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Regulating Carbon Emissions: Moving from Rhetoric to Reality on Climate Action

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Regulating Carbon Emissions: Moving from Rhetoric to Reality on Climate Action

National Wildlife Federation

Experts from different fields and from all around Ohio joined together for a teleconference today to share their perspectives on the benefits of regulating carbon pollution from power plants and the urgent need to finalize the carbon pollution rule, proposed in April 2012. The rule would, for the first time, set national limits on the amount of carbon pollution emissions that can come from power plants built in the future.

The Gavin Power Plant near Cheshire, OH. Photo credit: Randy Sheidler

The speakers offered information on the economic, agricultural, moral, public health and environmental aspects of implementing these standards.

“The President and Congress have the authority to act, and are compelled to by the Clean Air Act to mitigate climate change pollution,” said David Beach, director of the Green City Blue Lake Institute, the sustainability center of the Cleveland Museum of Natural History. “We have come together today to urge action on this important environmental and economic priority.”

Every year, power plants produce 2 billion tons of pollution, contributing to climate change and creating conditions that lead to increased health risks for children and seniors including more asthma attacks, heart attacks and premature deaths. More extreme and deadly weather events like floods, intense storms, drought and heat waves are occurring. According to the Center for American Progress, there were 25 extreme weather events with damages of more than $1 billion during the time period of 2011-2012. These events left more than 1,100 people dead and the economic costs reached nearly $188 billion.

Dr. Brent Sohngen, a Professor of environmental economics at the Ohio State University and co-author of sections of the 2007 Intergovernmental Panel on Climate Change, discussed the effects of climate on Ohio’s farming sector.
 
“All farm output is climate sensitive,” said Dr. Sohngen. “Crops in Ohio, such as corn and soy, will be heavily impacted in a negative way by climate impacts that we will see over the next century. For every one degree Fahrenheit increase in temperature, we expect to see a 2.7 percent reduction in corn yields.  Climate models project we could see increases anywhere between four and 15 degrees by the end of this century.”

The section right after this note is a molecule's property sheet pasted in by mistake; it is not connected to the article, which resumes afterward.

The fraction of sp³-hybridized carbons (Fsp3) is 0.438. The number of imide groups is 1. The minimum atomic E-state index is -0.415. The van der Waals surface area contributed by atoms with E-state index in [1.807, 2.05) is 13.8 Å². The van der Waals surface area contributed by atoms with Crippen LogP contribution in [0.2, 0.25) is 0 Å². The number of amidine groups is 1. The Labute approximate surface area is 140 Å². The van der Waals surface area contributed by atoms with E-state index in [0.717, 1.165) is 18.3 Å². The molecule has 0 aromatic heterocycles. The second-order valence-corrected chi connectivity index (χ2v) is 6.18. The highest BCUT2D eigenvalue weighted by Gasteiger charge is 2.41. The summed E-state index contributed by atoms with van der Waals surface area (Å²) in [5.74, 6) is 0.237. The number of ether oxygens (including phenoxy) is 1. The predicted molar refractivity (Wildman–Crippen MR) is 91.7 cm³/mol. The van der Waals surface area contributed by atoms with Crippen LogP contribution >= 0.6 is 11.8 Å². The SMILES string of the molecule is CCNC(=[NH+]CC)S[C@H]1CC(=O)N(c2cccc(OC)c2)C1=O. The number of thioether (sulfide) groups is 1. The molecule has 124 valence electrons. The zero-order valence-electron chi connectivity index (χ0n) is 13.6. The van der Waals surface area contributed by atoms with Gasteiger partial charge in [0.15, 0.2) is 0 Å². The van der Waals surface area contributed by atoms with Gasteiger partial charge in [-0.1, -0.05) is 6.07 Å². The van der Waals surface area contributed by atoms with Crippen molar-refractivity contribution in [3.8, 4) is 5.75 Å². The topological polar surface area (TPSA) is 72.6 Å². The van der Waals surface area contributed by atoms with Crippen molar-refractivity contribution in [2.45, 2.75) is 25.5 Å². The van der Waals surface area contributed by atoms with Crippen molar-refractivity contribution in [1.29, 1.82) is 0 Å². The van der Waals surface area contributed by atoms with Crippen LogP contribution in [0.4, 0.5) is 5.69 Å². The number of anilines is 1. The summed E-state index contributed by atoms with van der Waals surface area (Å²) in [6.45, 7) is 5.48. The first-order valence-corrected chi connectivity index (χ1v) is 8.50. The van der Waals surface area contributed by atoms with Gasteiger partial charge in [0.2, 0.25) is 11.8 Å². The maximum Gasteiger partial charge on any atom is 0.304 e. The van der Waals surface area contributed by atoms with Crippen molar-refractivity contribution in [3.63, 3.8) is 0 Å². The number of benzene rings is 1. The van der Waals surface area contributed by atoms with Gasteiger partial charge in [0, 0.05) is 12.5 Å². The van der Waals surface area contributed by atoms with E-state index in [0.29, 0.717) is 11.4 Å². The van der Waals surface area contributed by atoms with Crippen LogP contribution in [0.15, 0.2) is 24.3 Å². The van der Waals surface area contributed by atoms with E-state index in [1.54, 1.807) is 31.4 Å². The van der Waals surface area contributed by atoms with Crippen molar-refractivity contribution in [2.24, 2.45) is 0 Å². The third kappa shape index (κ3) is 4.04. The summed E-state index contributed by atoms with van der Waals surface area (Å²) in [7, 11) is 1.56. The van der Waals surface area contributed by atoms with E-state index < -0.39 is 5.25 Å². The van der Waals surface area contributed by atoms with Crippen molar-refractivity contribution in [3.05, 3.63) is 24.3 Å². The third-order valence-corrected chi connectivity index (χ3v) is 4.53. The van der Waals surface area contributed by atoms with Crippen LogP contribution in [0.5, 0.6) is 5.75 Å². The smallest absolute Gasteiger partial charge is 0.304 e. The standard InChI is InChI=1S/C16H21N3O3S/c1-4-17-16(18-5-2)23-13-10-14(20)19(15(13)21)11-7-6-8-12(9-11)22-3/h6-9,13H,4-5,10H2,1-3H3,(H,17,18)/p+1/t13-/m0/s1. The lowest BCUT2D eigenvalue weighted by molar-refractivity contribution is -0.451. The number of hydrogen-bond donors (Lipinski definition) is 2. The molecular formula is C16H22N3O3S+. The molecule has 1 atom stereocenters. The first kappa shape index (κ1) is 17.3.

In addition to protecting our air and agricultural environments, U.S. Environmental Protection Agency regulation of greenhouse gas emissions has the potential to make a more energy-efficient and globally competitive economy in the future. History demonstrates that good jobs and a clean environment work hand in hand in the 21st century.

“In the long run, the real choice is not jobs or the environment; It's both or neither,” said Lee Geisse, regional program manager for the BlueGreen Alliance. “If we believe in a future with good jobs, a clean environment and a safer world, then we must act to prevent the effects of climate change. We can do this while making our economy and environment prosper.”
 
For many Ohioans, faith and spirituality have compelled them to action on climate change as a deeply moral imperative. Being good stewards of creation, faith leaders from Ohio and around the country have joined the movement to protect our environment.
 
“Climate change is also an environmental justice issue,” said Dr. Greg Hitzhusen, lecturer in the School of Environment and Natural Resources at the Ohio State University and board chair of Ohio Interfaith Power and Light. “Climate impacts impose a disparate burden on the poor and vulnerable on our planet. There is widespread support among congregations in Ohio to care for creation and respond with action now.”
 
There is widespread agreement that Lake Erie is a treasured resource for Ohioans. Lake Erie is the most biologically productive of all the Great Lakes, often producing more fish for human consumption than all the other Great Lakes combined. However, climate change now threatens this as its water levels, already below average, could drop four to five feet by the end of this century, significantly altering shoreline habitat and decreasing water quality.

“Just as we saw with Hurricane Sandy, an increase in extreme storms will also impact shoreline inhabitants like it did in Northeast Ohio,” said Hyle Lowry, Ohio outreach coordinator for the Alliance for the Great Lakes. “Lake Erie is viewed as the Walleye Capital of the World, but heavy rainfall and flooding caused by climate change will have an environmental and economic impact on our area.”
 
President Obama has repeatedly talked about his obligation to address the causes of climate change. Setting limits on dangerous industrial carbon pollution are a logical step, starting with the most important step of limiting carbon from power plants, which are the biggest pollution source in the U.S. Millions of Americans support this course of action.
 
These new standards, when taken together with other air quality standards proposed to cut pollutants will help to protect health and create jobs by encouraging the development of cleaner, safer technologies.

Visit EcoWatch’s CLIMATE CHANGE and RENEWABLES pages for more related news on this topic.

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